# Importing Plain Python Data

• Tutorial Level: Easy
• Prerequisites: piping syntax

In this tutorial we will explore some ways to get plain Python data structures imported to a graph.

One of the highly convenient features that Python brings along is its excellent library of basic data types that can be mixed and matched with container types like lists and dictionaries.

Let us look at an example of building a Netflix clone. Starting off small, we may want to begin thinking about movies as the first entity type we want to add to our system.

  movie_v1 = {      'title': 'Pulp Fiction',      'director': 'Quentin Tarantino',      'actors': ['John Travolta', 'Uma Thurman', 'Samuel L. Jackson'],  }     movie_v1 | to_flatgraph | graphviz | collect  

Output:

But wait, the actors and directors should be first class entities on our graphs. Not strings.
Lesson: determine the language of your domain. You should consider making any significant "thing" that you can talk about as a concrete instance in the world an entity itself. Each actor is an entity on the graph and their names are attributes. The actors name is not the same as the actor entity in a good domain model.

Side note: If you're familiar with the relational model, you may notice that this distinction is analogous to denormalizing your data to third normal form (or higher). Okay, so how can we conveniently make them entities? We can change that directly at the level of the input dictionary. Every entity on a graph corresponds to a dictionary in data oriented design (or "objects" in OO).

movie_v2 = {      'title': 'Pulp Fiction',      'director': {'name': 'Quentin Tarantino'},      'actors': [          {'name': 'John Travolta'},          {'name': 'Uma Thurman'},          {'name': 'Samuel L. Jackson'},                  ],  }     # Let's look at the graph of this new version of the movie.  movie_v2 | to_flatgraph | graphviz | collect  

Output:

The actors each are separate entities now, but of type 'ZEF_Unspecified'. There's no way for the "to_flatgraph" operator to know what type of entity they are.

We can give it a hint though. If we specify a key-value pair for the key '_type' with the value 'actor', then the operator will know that this is an actor.

movie_v3 = {      '_type': 'Movie',      'title': 'Pulp Fiction',      'director': {'_type': 'Person', 'name': 'Quentin Tarantino'},      'actors': [              {'_type': 'Person', 'name': 'John Travolta'},              {'_type': 'Person', 'name': 'Uma Thurman'},              {'_type': 'Person', 'name': 'Samuel L. Jackson'},                  ],  }   movie_v3 | to_flatgraph | graphviz | collect  

TODO: in python we can specify a set. In this case don't insert a Zef_List, but the same relation directly
TODO: change to_flatgraph

movie_v3 = {      '_type': 'Movie',      'title': 'Pulp Fiction',      'director': {'_type': 'Person', 'name': 'Quentin Tarantino'},      'actors': {              {'_type': 'Person', 'name': 'John Travolta'},              {'_type': 'Person', 'name': 'Uma Thurman'},              {'_type': 'Person', 'name': 'Samuel L. Jackson'},                  },  }   movie_v3 | to_flatgraph | graphviz | collect  

Output:

Much better. Now all the types are correct. But the graph looks a little noisy. The actors were specified as a list, but in this case the order is actually of no significance. JSON does not support sets. We also can't use a set in Python with native Python dictionaries, since these are not hashable.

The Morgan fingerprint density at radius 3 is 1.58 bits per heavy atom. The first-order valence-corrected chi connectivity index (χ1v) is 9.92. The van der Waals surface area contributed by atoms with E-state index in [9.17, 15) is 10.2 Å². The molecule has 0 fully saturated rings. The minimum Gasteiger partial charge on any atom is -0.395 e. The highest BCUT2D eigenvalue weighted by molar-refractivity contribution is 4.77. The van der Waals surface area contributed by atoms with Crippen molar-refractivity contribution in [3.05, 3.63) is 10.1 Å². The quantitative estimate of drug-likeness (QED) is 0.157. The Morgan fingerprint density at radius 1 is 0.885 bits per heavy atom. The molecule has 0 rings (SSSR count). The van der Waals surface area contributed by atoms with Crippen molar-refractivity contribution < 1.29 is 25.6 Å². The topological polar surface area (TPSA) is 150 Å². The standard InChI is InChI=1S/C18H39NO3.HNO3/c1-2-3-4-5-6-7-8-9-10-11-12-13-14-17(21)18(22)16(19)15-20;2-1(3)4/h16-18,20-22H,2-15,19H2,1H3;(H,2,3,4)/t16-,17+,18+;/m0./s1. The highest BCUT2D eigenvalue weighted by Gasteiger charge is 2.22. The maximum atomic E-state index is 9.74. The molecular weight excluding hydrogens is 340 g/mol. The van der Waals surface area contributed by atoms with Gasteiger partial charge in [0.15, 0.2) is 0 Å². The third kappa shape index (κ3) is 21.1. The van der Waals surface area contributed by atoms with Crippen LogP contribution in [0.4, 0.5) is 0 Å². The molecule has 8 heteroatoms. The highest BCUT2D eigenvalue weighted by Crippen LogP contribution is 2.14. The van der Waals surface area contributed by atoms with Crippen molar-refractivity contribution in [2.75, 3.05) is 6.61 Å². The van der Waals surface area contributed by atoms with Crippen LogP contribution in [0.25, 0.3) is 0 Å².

There are three approaches:

1. specify via meta-information that the list is supposed to be understood as a dictionary.
2. Use Zef Dicts (these are hashable values) as the constructors inside a set.
3. Clean up the structure in a further processing step after the construction of the initial FlatGraph.

[!note]
It is useful to distinguish between lists and sets, also for representing data on a graph.
Choose lists if the order is important: these are converted to Zef Lists where the order is represented by helper relations on the graph.
Choose sets if the order is not important. The simplest corresponding structure on a graph is a one-to-many relation, i.e. the same type of relation going out of the parent multiple times.

[!warning]
It is not generally possible to use the set notation when the children themselves are entities (dictionaries). This is due to a limitation in Python: dictionaries are mutable, i.e. not hashable and therefore cannot be used as members in Python sets. We cannot tackle this problem in Zef, since the expression is invalid before Zef can access it.

If you want to use one-to-many relations and sets, you can simply use the object API to import data to graphs.

### Graph Pattern Matching​

Ideas for syntax:

[   (Any, RT['r1'], ET.ZefList['zl']),   (z['zl'], RT.ZEF_ListElement['rl'], ET.Person['p']),   ]    # not everything needs to be present in the returned dictionary    

What is the signature of the replace function to perform substitution?
It takes

• rules:
• matching pattern
• transform function
• the input FlatGraph
###### Transform Function​

Signature:

• input: dict of the matched atom instances
• return value: list of graph commands
[      terminate[my_flatref_1],      terminate[my_ref],      assign[my_flatref_2][42],      ET.Foo,                     # instantiate      tag[z5]['my favorite'],  ]  

Stages for replace:

1. All patterns are matched and the transform function called for each match
2. the return commands from all transform functions is combined and checked for any conflicting actions
3. if there are none, a new FlatGraph is constructed by applying the actions to the input FlatGraph